Great things are not done by impulse, but by a series of small things brought together – Vincent Van Gogh


Negligence and malnutrition, known to cause disability, can be easily prevented.

There are some 15 lakh disabled people in Karnataka, 75 per cent of whom live in rural areas. Only two per cent have access to community-based rehabilitation, 51 per cent of them are illiterate and a predominantly large number live below the poverty line. These and more statistics indicate that the situation of People With Disabilities (PWDs) is not at all impressive in the state. If the government is struggling to reach the existing disabled population, its primary endeavour should be to engage in methods that reduce additions to the number of PWDs. Yet it is astounding, if not infuriating, to see the negligence and lackadaisical attitude causing new cases of disability that could easily be avoided.

One part of the vulnerable population with the potential to join the ranks of disabled are the malnourished. The government admits that 84.3 per cent of rural children and 79.4 per cent of urban children aged 0-6 years in the ICDS are anaemic. It is not uncommon for workers doing community-based rehabilitation (CBR) to find children with low vision and night blindness caused by vitamin A deficiency, or malnourished children becoming hearing impaired due to recurring ear infection.

As these children come from poor economic backgrounds, their parents cannot afford to improve the child’s diet or seek timely medical help. Yet the government and the community leisurely spend months discussing, debating and arguing whether lakhs of these poor children should be given fruit, egg or milk in their diet. If this isn’t a negligent attitude, what is?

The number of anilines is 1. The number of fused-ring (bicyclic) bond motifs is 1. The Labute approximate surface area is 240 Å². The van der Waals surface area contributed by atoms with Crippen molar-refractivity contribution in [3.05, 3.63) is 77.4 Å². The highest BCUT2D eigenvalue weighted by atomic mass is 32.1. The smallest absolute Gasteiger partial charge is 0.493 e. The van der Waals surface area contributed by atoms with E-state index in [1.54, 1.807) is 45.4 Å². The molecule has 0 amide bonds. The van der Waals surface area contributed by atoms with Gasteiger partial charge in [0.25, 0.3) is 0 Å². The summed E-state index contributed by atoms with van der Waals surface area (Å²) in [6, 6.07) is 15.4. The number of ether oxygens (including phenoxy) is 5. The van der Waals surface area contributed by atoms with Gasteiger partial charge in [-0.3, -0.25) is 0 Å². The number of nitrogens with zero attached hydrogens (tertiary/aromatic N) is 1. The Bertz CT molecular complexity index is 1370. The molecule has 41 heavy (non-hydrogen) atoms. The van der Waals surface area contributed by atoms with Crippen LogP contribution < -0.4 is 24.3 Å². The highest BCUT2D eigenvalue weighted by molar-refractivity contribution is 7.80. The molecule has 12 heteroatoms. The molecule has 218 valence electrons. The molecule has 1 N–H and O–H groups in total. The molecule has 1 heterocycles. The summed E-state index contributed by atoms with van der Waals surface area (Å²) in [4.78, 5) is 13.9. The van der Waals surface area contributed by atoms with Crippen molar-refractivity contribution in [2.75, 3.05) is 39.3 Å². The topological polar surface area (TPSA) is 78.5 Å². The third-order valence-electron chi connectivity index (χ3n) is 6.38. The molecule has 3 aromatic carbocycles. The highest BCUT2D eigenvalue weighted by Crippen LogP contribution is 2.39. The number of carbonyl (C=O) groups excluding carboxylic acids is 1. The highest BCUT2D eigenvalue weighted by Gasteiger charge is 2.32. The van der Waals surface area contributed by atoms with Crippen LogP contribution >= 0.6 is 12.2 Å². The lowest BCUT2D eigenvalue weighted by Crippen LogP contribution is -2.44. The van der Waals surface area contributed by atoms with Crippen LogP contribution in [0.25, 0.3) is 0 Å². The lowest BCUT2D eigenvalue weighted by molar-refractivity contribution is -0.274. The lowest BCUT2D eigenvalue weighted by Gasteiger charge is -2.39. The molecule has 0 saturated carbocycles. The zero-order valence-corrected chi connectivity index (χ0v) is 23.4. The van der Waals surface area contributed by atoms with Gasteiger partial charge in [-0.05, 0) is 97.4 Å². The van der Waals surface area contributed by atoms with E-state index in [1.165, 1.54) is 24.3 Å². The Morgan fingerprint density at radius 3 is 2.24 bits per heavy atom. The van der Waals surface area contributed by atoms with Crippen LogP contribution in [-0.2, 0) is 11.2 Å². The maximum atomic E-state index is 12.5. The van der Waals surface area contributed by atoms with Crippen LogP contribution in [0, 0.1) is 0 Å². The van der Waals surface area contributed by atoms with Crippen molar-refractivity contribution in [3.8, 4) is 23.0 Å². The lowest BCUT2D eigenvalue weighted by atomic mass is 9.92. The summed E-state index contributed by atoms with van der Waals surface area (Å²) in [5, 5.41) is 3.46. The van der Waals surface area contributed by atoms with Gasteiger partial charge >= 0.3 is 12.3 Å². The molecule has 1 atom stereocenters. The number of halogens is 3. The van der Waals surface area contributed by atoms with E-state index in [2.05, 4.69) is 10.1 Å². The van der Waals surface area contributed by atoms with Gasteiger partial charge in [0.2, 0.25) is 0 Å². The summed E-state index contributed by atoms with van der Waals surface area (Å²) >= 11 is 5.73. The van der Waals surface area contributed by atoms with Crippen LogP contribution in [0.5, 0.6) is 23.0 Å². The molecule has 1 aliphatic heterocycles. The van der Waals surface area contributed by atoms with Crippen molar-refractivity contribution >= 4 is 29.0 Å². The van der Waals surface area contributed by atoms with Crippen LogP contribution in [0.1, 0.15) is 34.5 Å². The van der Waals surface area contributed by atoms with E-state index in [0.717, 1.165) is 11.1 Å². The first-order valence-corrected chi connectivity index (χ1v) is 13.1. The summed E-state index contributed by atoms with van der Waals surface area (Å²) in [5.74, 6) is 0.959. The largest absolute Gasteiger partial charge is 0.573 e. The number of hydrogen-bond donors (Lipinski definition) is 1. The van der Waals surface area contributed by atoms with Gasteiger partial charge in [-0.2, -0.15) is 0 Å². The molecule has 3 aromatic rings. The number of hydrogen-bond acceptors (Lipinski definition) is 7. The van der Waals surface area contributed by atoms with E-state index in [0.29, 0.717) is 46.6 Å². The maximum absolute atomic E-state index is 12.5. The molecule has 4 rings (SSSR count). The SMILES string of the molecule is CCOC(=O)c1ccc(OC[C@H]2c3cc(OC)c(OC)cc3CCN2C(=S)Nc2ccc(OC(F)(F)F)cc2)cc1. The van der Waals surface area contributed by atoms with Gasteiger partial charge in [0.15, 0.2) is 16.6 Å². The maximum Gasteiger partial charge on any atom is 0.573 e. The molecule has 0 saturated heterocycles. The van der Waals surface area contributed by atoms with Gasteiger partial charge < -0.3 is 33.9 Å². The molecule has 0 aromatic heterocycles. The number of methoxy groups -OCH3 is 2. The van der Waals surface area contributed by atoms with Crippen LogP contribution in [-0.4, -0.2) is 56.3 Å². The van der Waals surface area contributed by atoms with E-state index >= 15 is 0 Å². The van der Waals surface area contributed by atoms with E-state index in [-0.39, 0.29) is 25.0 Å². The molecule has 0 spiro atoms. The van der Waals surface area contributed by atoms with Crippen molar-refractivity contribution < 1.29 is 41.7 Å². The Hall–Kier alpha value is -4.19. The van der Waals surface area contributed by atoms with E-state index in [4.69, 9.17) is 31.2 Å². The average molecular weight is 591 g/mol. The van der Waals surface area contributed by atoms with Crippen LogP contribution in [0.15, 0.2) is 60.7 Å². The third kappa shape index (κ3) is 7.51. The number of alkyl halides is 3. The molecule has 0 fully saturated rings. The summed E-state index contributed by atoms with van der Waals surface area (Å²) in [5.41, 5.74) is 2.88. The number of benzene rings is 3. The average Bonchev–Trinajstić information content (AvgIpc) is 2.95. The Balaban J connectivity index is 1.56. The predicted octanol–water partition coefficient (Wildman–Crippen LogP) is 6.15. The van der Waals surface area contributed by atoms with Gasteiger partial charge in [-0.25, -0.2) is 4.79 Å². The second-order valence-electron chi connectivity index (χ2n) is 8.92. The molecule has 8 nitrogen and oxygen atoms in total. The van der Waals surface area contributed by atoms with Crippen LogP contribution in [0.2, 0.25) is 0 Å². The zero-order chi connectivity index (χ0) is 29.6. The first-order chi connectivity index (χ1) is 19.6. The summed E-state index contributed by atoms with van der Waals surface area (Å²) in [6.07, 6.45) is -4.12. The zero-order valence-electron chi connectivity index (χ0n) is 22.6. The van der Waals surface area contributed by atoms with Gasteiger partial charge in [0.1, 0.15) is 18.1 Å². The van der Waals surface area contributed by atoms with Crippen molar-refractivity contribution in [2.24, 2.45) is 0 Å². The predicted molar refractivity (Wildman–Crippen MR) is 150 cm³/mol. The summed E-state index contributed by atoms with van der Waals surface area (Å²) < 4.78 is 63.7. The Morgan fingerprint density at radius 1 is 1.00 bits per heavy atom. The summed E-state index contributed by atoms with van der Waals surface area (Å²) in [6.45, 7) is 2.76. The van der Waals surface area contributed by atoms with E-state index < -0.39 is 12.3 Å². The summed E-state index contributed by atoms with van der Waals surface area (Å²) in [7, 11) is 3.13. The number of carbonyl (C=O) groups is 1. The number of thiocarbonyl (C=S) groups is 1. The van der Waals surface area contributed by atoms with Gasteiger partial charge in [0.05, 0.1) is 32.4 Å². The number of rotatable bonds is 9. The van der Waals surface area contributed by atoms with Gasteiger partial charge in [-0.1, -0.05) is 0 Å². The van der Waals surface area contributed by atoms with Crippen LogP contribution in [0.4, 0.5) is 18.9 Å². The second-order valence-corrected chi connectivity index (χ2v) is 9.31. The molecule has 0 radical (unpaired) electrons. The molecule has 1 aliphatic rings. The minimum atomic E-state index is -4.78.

Causes of disability

Awareness of the causes of disability is still abysmal. According to the National Family Health Survey 2005-06, 59.5 per cent of pregnant women aged 15-49 were found to be anaemic — an important cause of disability in newborns. Another prime cause for the birth of children with cerebral palsy (CP) is a prospective mother consuming “over the counter” drugs, unaware that they will affect the foetus. Others, unable to access medical facilities, have home deliveries and complications which lead to the child getting CP. Shockingly, the state health budget has declined from 5.85 per cent of the total expenditure in 1998 to 3.73 per cent in 2005-06.

Yet another cause of children being born with disabilities is a delivery mishandled by a doctor. With District Government Hospitals overburdened, private nursing homes are springing up to meet the growing health needs of people and many doctors are over-worked and stressed. It is under circumstances such as these that doctors make errors that condemn an innocent child and its family to lifelong misery. However, this does not mean that government doctors do not have lapses. Despite doctors coming under the Consumer Protection Act, getting one to take responsibility for these lapses is a tedious task. Consequently, there is need for clear protocols to initiate action and for families to claim compensation.

Screening the problem

Thus far the government has only paid lip service to the screening of newborns for birth defects. Child screening not only helps detect and stem the progression of physical disabilities and CP, it also helps detect metabolic disorders and hormonal defects that can cause CP and mental retardation. In Karnataka the neonatal mortality is 38 per 1,000 and the infant mortality rate is 51.5 per 1,000, a needless loss of life that could have been prevented by newborn screening centres in district hospitals.

When it comes to disability related issues the government relies heavily on non-governmental organisations. But it is essential to realise that these NGOs are based in urban areas and large cities like Bangalore, while the majority and the poor live in rural areas. There is thus an urgent need for a Disability Policy for Karnataka that focuses primarily on prevention and early detection of disability. There is also a need for greater financial investment in disability awareness and prevention. NGOs and disability groups must put pressure on the government to train primary health centre staff, such as doctors and auxiliary nurses and midwives, in disability prevention and detection besides creating public awareness on the causes of disability.

This article was published in the B’lore edition of the Deccan Herald on 8th March 2007

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